Get to know our featured student entrepreneur of the Month of December, Michael Kirsanov.
This month, the LEC Innovation Interns (Grace Rogers and MJ (Madeline) Horinek) met with Michael, an active participant in NSF I-Corps Milwaukee and the Student Startup Challenge, to learn more about his experiences in entrepreneurship and collaboration. Michael is pursuing dual degrees – an M.B.A. and an M.S. I.T. Management. When we heard what he had to say, we thought that others would find his insights just as interesting and helpful as we had. Follow along in our interview to learn more about Michael and his entrepreneurship experiences at UWM and beyond.
Grace: You have a lot of experience with collaboration and partnership in projects. How do you facilitate these partnerships?
Michael: I utilize tactical empathy. As an example, one of my projects is in craft and exotic fruit wines (mangos, banana, dragon fruit, etc.). Seeing what Milwaukee company Agricycle Global (formerly Blue Mangoes) was doing, we reached out and are now working on product collaboration and co-development. I saw two parties that could benefit from working together and facilitated the partnership.
MJ: How would you advise other entrepreneurs to seek similar collaborations?
Michael: Exercise reading and staying current. Talk with lots of people. Consider “what does this person care about, and how can I help them get there? What am I doing that overlaps with this person’s interests?”. Entrepreneurship, at its purest, is a form of economic empathy – that principle applies for customers and collaborators alike.
MJ: What are some difficulties you have run into while working with others on a project? How did you overcome these difficulties?
Michael: Differences amongst founders will always be present to some degree, and I’ve come to anticipate, welcome, and learn from them. Very few times have these actually caused outright conflicts; more so, they’re considerations that must be taken into account when effectively collaborating with others.
Grace: Why is entrepreneurial involvement on campus important to you? How has it impacted you as an individual and/or how has it impacted your education?
Michael: Entrepreneurship on campus is important: it has the ability to turn career seekers into career creators, and I am no stranger to that effect. It has also influenced my education and knowledge-seeking in an ‘antidisciplinary’ direction – why stop learning about new things? Why stop looking for problems to solve?
Entrepreneurship is highly enabling, liberating even – it gives you the ultimate license and mindset to tackle most any problem in your life or in the lives of others. This mindset has also notably increased my engagement as a student. By collaborating with exemplary professors from different schools in league with the venture-boosting programs administrated by the Lubar Entrepreneurship Center (Student Startup Challenge, NSF I-Corps, etc.), I was able to refine my method for successful product research, validation, and development.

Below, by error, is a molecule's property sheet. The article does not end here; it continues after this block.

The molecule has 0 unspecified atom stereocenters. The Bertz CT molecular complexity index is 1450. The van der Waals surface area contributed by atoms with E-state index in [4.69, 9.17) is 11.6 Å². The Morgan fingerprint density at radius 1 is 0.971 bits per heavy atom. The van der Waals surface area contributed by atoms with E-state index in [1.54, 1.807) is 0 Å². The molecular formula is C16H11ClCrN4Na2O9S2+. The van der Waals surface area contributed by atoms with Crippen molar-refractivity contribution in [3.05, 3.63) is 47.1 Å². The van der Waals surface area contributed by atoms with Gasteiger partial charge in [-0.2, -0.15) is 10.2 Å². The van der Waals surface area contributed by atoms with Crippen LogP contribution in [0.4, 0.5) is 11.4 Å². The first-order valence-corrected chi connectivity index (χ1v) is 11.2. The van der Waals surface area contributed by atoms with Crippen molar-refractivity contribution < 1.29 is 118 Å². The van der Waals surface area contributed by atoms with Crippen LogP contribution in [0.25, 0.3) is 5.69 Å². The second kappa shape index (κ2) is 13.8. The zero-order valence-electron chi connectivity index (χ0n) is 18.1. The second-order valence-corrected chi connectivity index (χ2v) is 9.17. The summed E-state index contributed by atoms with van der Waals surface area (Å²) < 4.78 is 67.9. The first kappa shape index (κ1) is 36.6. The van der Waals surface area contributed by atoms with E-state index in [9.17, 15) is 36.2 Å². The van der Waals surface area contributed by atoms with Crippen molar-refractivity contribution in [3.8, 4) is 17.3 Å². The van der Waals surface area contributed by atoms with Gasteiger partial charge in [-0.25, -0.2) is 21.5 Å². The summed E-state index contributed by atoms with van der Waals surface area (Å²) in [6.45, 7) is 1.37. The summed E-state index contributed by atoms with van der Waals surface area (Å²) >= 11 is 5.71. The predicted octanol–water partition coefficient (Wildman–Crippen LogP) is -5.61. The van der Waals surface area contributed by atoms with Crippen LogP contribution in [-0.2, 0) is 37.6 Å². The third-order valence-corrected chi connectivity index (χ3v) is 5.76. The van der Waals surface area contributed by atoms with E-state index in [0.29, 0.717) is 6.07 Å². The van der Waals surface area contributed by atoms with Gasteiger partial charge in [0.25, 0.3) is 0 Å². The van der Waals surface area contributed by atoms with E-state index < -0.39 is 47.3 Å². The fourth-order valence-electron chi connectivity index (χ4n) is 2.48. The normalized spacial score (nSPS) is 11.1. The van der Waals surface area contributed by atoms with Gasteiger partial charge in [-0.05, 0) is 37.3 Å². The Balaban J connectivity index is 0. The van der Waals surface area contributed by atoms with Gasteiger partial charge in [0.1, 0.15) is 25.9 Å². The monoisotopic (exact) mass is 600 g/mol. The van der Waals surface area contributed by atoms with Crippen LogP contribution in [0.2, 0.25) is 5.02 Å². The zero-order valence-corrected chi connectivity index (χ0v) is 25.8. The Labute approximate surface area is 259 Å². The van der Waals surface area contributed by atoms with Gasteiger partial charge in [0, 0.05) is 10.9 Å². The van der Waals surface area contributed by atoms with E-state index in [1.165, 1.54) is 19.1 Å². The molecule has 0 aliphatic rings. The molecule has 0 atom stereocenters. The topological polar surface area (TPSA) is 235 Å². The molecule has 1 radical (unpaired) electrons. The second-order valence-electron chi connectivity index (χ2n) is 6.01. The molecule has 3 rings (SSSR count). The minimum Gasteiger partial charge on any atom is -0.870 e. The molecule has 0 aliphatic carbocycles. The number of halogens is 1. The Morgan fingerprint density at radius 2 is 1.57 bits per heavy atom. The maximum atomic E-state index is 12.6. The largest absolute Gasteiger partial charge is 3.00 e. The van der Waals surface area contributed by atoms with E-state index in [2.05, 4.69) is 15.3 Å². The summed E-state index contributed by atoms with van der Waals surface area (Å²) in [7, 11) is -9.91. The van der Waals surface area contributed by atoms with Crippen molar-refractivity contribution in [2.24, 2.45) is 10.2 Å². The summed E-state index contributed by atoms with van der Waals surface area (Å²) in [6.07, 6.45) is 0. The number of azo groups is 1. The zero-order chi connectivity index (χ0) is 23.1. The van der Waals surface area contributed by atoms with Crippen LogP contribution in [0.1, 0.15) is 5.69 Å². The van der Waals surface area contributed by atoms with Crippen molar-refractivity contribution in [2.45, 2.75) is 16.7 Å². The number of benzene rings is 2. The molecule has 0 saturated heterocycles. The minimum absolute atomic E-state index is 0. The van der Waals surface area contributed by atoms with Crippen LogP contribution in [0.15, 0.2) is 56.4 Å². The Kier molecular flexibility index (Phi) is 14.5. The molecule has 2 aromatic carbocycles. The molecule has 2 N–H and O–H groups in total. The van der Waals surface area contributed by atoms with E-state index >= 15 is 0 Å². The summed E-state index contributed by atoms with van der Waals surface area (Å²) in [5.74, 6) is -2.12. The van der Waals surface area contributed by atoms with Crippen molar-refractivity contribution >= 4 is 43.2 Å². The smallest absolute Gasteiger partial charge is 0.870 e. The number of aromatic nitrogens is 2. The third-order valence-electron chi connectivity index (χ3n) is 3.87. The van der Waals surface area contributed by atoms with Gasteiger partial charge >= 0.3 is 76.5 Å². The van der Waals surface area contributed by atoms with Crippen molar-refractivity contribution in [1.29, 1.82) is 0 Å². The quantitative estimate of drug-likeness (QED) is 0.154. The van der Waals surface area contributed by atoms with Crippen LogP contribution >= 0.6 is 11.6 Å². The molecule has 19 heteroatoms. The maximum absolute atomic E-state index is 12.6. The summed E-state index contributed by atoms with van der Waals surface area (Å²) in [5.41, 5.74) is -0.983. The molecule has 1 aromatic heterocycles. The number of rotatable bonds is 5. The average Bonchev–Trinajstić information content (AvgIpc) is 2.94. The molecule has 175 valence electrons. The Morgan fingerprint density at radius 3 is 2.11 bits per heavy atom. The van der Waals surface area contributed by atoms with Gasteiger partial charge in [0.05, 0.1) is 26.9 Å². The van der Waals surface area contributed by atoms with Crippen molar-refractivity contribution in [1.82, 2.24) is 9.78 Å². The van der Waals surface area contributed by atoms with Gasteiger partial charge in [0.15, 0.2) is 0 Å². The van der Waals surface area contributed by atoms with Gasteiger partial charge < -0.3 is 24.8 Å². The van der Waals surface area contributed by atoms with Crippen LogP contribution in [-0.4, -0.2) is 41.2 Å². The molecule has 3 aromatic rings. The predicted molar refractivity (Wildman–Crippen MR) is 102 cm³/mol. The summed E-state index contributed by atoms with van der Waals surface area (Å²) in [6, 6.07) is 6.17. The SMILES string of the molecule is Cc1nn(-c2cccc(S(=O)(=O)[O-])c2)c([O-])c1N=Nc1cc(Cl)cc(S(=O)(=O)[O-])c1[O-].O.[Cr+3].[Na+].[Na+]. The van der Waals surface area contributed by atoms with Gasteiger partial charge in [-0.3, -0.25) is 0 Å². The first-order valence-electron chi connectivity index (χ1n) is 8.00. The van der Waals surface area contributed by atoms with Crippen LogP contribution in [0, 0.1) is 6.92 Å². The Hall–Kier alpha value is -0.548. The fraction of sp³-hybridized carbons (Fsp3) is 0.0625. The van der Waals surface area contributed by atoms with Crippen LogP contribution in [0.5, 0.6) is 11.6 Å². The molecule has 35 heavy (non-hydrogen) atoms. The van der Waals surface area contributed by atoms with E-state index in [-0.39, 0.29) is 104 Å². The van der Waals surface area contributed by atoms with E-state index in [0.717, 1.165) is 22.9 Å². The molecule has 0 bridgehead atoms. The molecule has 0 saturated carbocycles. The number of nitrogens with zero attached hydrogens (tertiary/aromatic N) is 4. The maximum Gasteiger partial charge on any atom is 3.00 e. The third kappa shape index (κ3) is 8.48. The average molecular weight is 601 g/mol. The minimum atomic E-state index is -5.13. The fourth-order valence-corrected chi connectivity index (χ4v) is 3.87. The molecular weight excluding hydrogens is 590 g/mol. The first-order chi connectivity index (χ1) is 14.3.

Grace: Could you tell us more about your current or past projects?
Michael: Izabelle Villafuerte (UWM) and I have developed a startup around engineering easier-to-clean makeup brushes. With the customer pain as strong as it is, we reached the top 20 in a global business model competition earlier this year and have currently accrued over $15,000 of non-dilutive funding. Additionally, I am currently Chief Strategy Officer of ConnectOnCommute – a Harvard Innovation Labs venture – leveraging behavioral data to improve mental health and decrease loneliness, especially in large enterprises. We just came back from presenting at Web Summit, and we’re happy to be working on such an impactful project.
MJ: Is there anything else that you would like to add about entrepreneurship or your experiences with collaboration in entrepreneurial endeavors?
Michael: In general, I enjoy exercising Gall’s Law – a rule of thumb for systems design, and one I’ve regularly used for developing testable, verifiable solutions:
“A complex system that works is invariably found to have evolved from a simple system that worked. A complex system designed from scratch never works and cannot be patched up to make it work. You have to start over with a working simple system.”
To balance my life with all my aspirations, I exercise this personal creed:
You don’t have to do all the things. You just have to do the right things.”
Thank you, Michael, for sharing your insights with us. Michael, like many other students here at UWM, is crucial to the vibrant entrepreneurial and innovative ecosystem here in Milwaukee and around the globe!